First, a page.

Marlow in The Netherlands

Marlow is in The Netherlands right now, at Leiden University, working on her degree in International Relations. Here's what's new from her:

No news is good news, they say. Marlow just sent me a 10-minute documentary showing her environs. We're all enjoying it around here.

Political Notes

As we slowly approach Armageddon...

Was Bush wired during the debates? Heck, yeah. He's even wired when driving around the ranch in Crawford, judging from a picture on the White House web site.



Lies and the Lying Liars Who Tell Them: How refreshing to see some perspective in a story filed 90 minutes after the debate. From the LA Times:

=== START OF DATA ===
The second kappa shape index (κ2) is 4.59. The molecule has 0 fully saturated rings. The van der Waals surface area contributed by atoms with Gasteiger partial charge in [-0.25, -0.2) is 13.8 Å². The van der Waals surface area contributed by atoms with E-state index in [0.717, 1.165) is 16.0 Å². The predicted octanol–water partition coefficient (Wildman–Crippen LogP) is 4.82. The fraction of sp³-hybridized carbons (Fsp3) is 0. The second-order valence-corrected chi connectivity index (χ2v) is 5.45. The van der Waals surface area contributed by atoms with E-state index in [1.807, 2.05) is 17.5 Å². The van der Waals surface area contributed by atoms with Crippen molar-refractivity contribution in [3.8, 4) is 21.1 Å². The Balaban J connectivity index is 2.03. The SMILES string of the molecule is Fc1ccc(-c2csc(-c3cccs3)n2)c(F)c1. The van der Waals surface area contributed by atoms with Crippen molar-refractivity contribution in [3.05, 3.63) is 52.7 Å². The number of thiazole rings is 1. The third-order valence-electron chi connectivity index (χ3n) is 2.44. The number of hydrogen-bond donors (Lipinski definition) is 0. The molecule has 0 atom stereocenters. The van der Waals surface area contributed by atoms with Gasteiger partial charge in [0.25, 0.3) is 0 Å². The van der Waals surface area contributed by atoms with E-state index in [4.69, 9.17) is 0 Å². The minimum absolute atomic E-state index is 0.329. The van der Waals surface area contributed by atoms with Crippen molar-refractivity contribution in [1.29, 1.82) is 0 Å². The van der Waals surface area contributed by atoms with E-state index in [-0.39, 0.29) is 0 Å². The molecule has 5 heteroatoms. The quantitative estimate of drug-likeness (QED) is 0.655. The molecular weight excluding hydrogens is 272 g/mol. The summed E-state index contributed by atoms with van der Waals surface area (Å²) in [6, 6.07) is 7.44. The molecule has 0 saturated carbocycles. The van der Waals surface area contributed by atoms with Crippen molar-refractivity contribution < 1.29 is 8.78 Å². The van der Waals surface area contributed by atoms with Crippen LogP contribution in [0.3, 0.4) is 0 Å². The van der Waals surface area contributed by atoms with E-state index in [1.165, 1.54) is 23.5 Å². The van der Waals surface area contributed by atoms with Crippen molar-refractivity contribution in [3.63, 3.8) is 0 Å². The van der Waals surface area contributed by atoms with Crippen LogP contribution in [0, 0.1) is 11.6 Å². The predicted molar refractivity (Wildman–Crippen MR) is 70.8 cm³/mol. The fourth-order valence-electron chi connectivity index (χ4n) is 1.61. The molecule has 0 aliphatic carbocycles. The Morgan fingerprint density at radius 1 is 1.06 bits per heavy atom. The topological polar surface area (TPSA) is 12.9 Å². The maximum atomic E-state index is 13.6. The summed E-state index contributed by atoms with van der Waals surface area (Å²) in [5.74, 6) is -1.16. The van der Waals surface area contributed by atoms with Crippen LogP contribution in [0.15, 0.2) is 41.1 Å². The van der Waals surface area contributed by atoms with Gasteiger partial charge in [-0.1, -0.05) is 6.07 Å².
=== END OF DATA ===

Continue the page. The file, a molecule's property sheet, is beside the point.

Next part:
Kerry charged that Bush had shifted his focus from capturing Osama bin Laden, the Al Qaeda leader, to conducting the war in Iraq, and said: "Six months after he said Osama bin Laden must be caught dead or alive, this president was asked, 'Where's Osama bin Laden?' He said, 'I don't know. I don't really think much about him very much. I'm not that concerned.'"

The president responded: "I just don't think I ever said I'm not worried about Osama bin Laden. It's kind of one of those exaggerations."

But during a news conference at the White House on March 13, 2002, Bush had said: "I truly am not that concerned about him."

Is the president lying, or is he just too dumb to remember what he said? Prior to the first debate, the name Osama Bin Laden almost never passed Bush's lips (including in foreign policy speeches)--ever since it became obvious we weren't going to catch him dead or alive (at least not until a few days before the election). Number of times Bin Laden was mentioned at the GOP convention: one. Number of times Bush mentioned Osama bin Laden in his three State of the Union addresses: 0.